The Three New Pressures on Medical Research
- by Jonathan Tamir
The United States has long been known as the place to come to if you want to pursue groundbreaking research and investigatory work in the biomedical sciences. Government funding of smart, inquisitive researchers has led to numerous discoveries that have significantly impacted our improving national health status and drawn researchers from all over the world. Many vaccines, biomedical devices and treatment techniques have been discovered with the help of federal research funding. However, this funding is becoming harder to come by.
Three recent developments are reducing America’s ability to maintain its world leadership in biomedical investigation.
First, fewer research proposals are being funded. You have to be in the top 10 percent, roughly, of your peer group to even be considered for funding. Even top researchers—principle investigators (PIs)—who were funded regularly in the past are now having their proposals rejected. Funding for “advancing scientific knowledge and innovation,” a designated category by the National Institutes of Health (NIH), has continued to drop since 2010 and has not recovered in the projected FY13 budget.
Secondly, budgets are being reduced not just during the award phase (when PIs are told about the resources at their disposal) but also years into a research effort. PIs who have planned out their research effort using awarded funds can be told years into a three- or five-year award that they need to cut their budgets. This sets off the predictable scramble to rebudget and still achieve the promised research aims. Rebudgeting is both difficult and frustrating when spending has been preplanned down to the last penny.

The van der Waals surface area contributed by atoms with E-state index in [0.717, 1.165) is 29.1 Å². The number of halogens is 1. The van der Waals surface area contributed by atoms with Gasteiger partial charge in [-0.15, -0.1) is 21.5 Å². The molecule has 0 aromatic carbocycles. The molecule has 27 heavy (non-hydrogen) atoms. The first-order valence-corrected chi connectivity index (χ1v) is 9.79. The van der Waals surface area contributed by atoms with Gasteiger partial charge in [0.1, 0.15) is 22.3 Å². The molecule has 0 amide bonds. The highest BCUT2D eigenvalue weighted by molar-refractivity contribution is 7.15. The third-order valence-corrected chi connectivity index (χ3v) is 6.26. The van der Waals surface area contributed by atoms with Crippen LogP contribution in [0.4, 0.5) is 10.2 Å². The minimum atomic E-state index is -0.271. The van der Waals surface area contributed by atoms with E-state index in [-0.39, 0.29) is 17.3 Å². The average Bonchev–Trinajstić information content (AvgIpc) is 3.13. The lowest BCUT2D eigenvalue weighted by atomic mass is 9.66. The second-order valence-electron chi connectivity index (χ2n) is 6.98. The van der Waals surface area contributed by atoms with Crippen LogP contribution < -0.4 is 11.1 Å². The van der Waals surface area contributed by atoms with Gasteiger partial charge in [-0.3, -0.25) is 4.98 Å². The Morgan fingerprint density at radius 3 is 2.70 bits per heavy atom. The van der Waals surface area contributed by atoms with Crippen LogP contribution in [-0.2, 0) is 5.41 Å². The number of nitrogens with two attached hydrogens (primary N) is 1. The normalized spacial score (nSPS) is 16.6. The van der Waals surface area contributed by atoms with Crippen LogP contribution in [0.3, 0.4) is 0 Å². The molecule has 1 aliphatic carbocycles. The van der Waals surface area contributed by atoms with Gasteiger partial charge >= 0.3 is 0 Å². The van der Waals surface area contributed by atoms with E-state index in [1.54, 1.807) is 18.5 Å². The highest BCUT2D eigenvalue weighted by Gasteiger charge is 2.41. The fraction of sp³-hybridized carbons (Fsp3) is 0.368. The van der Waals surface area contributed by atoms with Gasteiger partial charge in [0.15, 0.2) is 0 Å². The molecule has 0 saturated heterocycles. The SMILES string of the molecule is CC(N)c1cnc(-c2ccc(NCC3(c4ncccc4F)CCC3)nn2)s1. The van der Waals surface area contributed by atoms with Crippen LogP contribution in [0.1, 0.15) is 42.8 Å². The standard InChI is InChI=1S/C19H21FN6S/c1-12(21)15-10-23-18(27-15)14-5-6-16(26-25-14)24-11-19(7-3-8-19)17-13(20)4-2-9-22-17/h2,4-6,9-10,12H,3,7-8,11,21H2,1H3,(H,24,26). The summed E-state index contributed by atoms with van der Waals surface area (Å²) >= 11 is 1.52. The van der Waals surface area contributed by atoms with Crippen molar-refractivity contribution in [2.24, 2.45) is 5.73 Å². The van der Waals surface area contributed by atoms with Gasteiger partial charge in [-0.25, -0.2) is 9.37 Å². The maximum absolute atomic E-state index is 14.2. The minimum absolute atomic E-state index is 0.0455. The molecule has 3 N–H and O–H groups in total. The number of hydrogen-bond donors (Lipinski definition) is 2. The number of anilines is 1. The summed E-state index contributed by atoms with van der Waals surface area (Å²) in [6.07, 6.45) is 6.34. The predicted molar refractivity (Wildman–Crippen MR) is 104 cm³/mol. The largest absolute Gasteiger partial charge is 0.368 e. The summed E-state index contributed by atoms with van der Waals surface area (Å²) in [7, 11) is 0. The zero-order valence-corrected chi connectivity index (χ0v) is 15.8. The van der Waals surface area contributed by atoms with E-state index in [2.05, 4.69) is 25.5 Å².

Finally, the NIH had been supporting research faculty with salaries up to $199,700 until the end of last year. This year they reduced the salary that can be charged to grants to a maximum of $179,700.
With many medical specialists earning over $200,000 per year on average, this is a major disincentive for their continuing research activities. If salary support for biomedical investigation is reduced, the research institution or medical school will need to find an additional $20,000, plus fringe benefits, to support that same faculty member doing the same work. This puts additional pressure on medical schools, research institutes and hospitals to provide support to allow these researchers to continue their efforts. Researchers who are physicians may refocus their efforts elsewhere.
Is cutting the generation of new knowledge really the course that the United States really wants to set for itself?